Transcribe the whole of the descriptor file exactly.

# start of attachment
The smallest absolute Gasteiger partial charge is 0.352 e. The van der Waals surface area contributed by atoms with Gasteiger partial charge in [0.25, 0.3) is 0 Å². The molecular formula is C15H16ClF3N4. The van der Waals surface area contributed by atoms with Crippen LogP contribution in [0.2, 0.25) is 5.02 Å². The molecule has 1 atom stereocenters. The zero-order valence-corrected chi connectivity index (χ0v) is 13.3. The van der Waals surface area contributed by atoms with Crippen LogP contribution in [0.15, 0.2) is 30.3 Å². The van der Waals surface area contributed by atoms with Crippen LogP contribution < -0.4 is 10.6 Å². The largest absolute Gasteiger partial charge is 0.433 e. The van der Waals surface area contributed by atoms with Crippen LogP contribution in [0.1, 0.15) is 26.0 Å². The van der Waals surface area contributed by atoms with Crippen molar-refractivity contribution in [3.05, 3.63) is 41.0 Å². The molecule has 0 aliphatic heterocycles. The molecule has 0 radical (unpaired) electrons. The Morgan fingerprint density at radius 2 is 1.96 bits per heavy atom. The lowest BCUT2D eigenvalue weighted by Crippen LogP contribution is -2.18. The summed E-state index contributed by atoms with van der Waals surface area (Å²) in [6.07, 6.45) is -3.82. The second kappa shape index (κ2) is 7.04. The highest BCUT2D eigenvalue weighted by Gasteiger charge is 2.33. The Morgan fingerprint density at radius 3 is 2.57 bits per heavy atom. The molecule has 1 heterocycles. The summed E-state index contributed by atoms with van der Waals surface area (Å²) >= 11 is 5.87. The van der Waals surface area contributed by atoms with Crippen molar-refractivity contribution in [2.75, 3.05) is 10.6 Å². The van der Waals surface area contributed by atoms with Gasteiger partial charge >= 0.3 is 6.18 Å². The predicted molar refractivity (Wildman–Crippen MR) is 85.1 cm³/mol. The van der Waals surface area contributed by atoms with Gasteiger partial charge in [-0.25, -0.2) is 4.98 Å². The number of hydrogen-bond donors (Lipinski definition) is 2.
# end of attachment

The smallest absolute Gasteiger partial charge is 0.352 e. The van der Waals surface area contributed by atoms with Gasteiger partial charge in [0.25, 0.3) is 0 Å². The molecular formula is C15H16ClF3N4. The van der Waals surface area contributed by atoms with Crippen LogP contribution in [0.2, 0.25) is 5.02 Å². The molecule has 1 atom stereocenters. The zero-order valence-corrected chi connectivity index (χ0v) is 13.3. The van der Waals surface area contributed by atoms with Crippen LogP contribution in [0.15, 0.2) is 30.3 Å². The van der Waals surface area contributed by atoms with Crippen LogP contribution < -0.4 is 10.6 Å². The largest absolute Gasteiger partial charge is 0.433 e. The van der Waals surface area contributed by atoms with Crippen LogP contribution in [0.1, 0.15) is 26.0 Å². The van der Waals surface area contributed by atoms with Crippen molar-refractivity contribution in [3.05, 3.63) is 41.0 Å². The molecule has 0 aliphatic heterocycles. The molecule has 0 radical (unpaired) electrons. The Morgan fingerprint density at radius 2 is 1.96 bits per heavy atom. The lowest BCUT2D eigenvalue weighted by Crippen LogP contribution is -2.18. The summed E-state index contributed by atoms with van der Waals surface area (Å²) in [6.07, 6.45) is -3.82. The second kappa shape index (κ2) is 7.04. The highest BCUT2D eigenvalue weighted by Gasteiger charge is 2.33. The Morgan fingerprint density at radius 3 is 2.57 bits per heavy atom. The molecule has 1 heterocycles. The summed E-state index contributed by atoms with van der Waals surface area (Å²) >= 11 is 5.87. The van der Waals surface area contributed by atoms with Crippen molar-refractivity contribution in [2.75, 3.05) is 10.6 Å². The van der Waals surface area contributed by atoms with Gasteiger partial charge >= 0.3 is 6.18 Å². The predicted molar refractivity (Wildman–Crippen MR) is 85.1 cm³/mol. The van der Waals surface area contributed by atoms with Gasteiger partial charge in [-0.25, -0.2) is 4.98 Å². The number of hydrogen-bond donors (Lipinski definition) is 2.